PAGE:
Two months into its passage, the city's new cigarette tax is on track to generate $5 million more this year than expected for Philadelphia's public schools, while also causing subtle and significant shifts across the region.
Some city merchants hate the $2-a-pack hike, saying it is costing them customers. Public health experts are cheering it, saying it might lead some of the city's 275,000 smokers to quit - or encourage others to never start.
At least one guy said the tax was a blessing - because he sells loose cigarettes on a busy Center City street.
"People ain't buying packs, they're buying loose," said the salesman, who declined to give his name, as about 10 pedestrians in as many minutes paid him 50 cents a cigarette one day last week. "My business has tripled."
Through November, the new tax had generated $14.6 million, state officials said late last week. School administrators were encouraged by the higher-than-projected numbers, but remained wary of counting on the trend to continue.
"Since it's a new tax, we're definitely going to look at a couple more months of collection before we come out with any sort of revised estimates," said Matthew Stanski, the district's chief financial officer.
School officials had hoped to reap at least $49 million this fiscal year from the tax, which became a late-summer political football between city officials who said the money was critical to keep schools open and safe, and some midstate lawmakers who complained Philadelphia was getting unfair tax relief.
The legislators eventually relented.
But district officials say the tax hasn't solved all their problems. They are predicting an additional $71 million deficit in the next fiscal year, which starts in July.
And there has been fallout in other ways across the region.
Cigarette sellers near the city limits appear to be particularly hard hit.
All Wawa stores in the city have seen a decline in business, a spokeswoman said, but the drop in customers at border stores since the tax went into effect has been pronounced - with some reporting up to 20 percent fewer customers.
At the same time, spokeswoman Lori Bruce said, there has been an uptick in business at stores just outside city limits, where prices are closer to $7 per pack rather than $9.
And the people whose columns of carcinogenic vapor are keeping the school district's finances afloat?
They're a little resentful.
"Smoking is bad for you," said Joe Steiner, of Port Richmond, as he bought a pack of Newports at Dollar Global Food Mart on Allegheny Avenue. "It shouldn't have anything to do with education."
Plenty in the city seem determined to deny the city the rewards of taxing their vice. They're cutting back, buying cheaper brands, or buying cigarettes out of town.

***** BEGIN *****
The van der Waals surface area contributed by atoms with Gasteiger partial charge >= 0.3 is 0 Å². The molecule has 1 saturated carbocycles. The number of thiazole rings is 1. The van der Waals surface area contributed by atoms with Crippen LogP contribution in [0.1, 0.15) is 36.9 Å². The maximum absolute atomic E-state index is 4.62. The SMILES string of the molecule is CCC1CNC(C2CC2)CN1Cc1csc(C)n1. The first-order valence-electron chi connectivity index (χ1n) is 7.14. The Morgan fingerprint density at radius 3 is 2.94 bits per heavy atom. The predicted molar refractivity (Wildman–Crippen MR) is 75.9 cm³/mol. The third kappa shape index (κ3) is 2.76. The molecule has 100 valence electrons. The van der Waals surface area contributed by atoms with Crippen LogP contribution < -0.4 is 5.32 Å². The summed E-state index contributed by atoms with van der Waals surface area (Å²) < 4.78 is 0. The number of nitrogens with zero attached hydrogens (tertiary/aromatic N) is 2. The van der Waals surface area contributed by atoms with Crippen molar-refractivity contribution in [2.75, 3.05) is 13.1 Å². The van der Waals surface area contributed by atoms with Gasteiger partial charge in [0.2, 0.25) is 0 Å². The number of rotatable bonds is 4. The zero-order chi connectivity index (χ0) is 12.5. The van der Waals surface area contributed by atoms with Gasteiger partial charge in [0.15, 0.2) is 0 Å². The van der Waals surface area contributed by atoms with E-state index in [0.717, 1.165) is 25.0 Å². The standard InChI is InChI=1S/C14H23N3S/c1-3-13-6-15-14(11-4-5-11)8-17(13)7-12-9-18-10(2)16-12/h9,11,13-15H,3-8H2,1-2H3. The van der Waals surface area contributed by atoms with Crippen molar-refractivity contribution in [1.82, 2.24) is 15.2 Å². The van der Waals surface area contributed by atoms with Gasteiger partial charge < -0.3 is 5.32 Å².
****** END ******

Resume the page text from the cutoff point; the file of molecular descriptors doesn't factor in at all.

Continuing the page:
"I have not bought one pack since it went up," said Dorothy Longo, a Port Richmond resident, who says she'll now buy her smokes near her office in Bensalem, Bucks County.
On Friday, Craig Brooks came from North Philadelphia to a Wal-Mart in Cheltenham to buy his Newport 100s.
"It beats spending $9.15 in the city," he said, "if you can spend $6.75 here."
About two blocks away in Mount Airy, an employee at Pat's Caribbean Market said the store has lost more than half of its cigarette business since the tax went into effect.
"They used to just go," Travis Leslie said, indicating a full rack of cigarettes behind the counter. "Now they just sit."
Store owners say there's a very thin profit margin in selling smokes - about 50 to 75 cents a pack - but they do miss the revenue from the other items smokers tend to buy while feeding their habit.
While the merchants mourn, health-care professionals are hopeful the cigarette tax might save lives.
The state and school district projected the city's cigarette sales would probably decline 10 million to 14 million packs a year as a result of the tax, according to the state Department of Revenue.
The city Department of Health projected the tax would lead to 40,000 fewer adult smokers and 2,000 fewer youth smokers. After the tax went into effect, the department said, calls to the PA Free Quitline doubled in a month.
And at the University of Pennsylvania's Comprehensive Smoking Treatment Program, more clients have listed the cost of smoking as a motivator to quit since the tax was levied, said Frank Leone, the program's director.
He was concerned, though, that because more poor people smoke, the hike in cigarette prices was creating an additional financial burden for people who might not be able to shake their addiction.
"On one hand, I'm a doctor, so I want the best health outcomes for people. And one side of my brain is saying the extra couple of bucks per pack is a good thing," Leone said. "On the other hand, I recognize smoking to be an addiction, and I watch as people suffer to try to be able to quit, not be able to, and also suffer the price increase."
Leone said he hoped the city would invest in services to help those who were more open to quitting because of the tax - just as school officials hoped the revenue would keep pouring in and as city merchants hope the tax would just go away.
Others took a longer view of the changes. At Port Richmond's Dollar Global, business has been largely unaffected, store clerks said.
"They complain about the prices, everybody does," said clerk Bianca Zayas, "but they still come in."